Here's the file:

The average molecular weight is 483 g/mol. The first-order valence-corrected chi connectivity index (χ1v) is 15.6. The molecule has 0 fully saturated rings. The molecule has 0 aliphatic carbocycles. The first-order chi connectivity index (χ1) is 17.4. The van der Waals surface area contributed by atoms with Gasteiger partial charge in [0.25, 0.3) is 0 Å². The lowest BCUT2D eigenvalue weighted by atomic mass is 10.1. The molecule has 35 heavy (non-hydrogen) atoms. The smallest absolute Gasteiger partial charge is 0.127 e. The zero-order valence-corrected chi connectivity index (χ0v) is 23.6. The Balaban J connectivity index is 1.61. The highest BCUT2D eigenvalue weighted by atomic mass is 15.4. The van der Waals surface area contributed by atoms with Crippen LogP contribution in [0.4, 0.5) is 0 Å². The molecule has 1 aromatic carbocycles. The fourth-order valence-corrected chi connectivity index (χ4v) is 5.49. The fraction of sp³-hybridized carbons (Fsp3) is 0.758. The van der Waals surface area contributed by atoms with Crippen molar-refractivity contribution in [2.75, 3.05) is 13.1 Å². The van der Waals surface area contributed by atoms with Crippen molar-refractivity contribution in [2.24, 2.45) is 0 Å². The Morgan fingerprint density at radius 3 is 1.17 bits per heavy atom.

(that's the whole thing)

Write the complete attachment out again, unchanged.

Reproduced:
The average molecular weight is 483 g/mol. The first-order valence-corrected chi connectivity index (χ1v) is 15.6. The molecule has 0 fully saturated rings. The molecule has 0 aliphatic carbocycles. The first-order chi connectivity index (χ1) is 17.4. The van der Waals surface area contributed by atoms with Gasteiger partial charge in [0.25, 0.3) is 0 Å². The lowest BCUT2D eigenvalue weighted by atomic mass is 10.1. The molecule has 35 heavy (non-hydrogen) atoms. The smallest absolute Gasteiger partial charge is 0.127 e. The zero-order valence-corrected chi connectivity index (χ0v) is 23.6. The Balaban J connectivity index is 1.61. The highest BCUT2D eigenvalue weighted by atomic mass is 15.4. The van der Waals surface area contributed by atoms with Crippen LogP contribution in [0.4, 0.5) is 0 Å². The molecule has 1 aromatic carbocycles. The fourth-order valence-corrected chi connectivity index (χ4v) is 5.49. The fraction of sp³-hybridized carbons (Fsp3) is 0.758. The van der Waals surface area contributed by atoms with Crippen molar-refractivity contribution in [2.75, 3.05) is 13.1 Å². The van der Waals surface area contributed by atoms with Crippen molar-refractivity contribution in [2.24, 2.45) is 0 Å². The Morgan fingerprint density at radius 3 is 1.17 bits per heavy atom.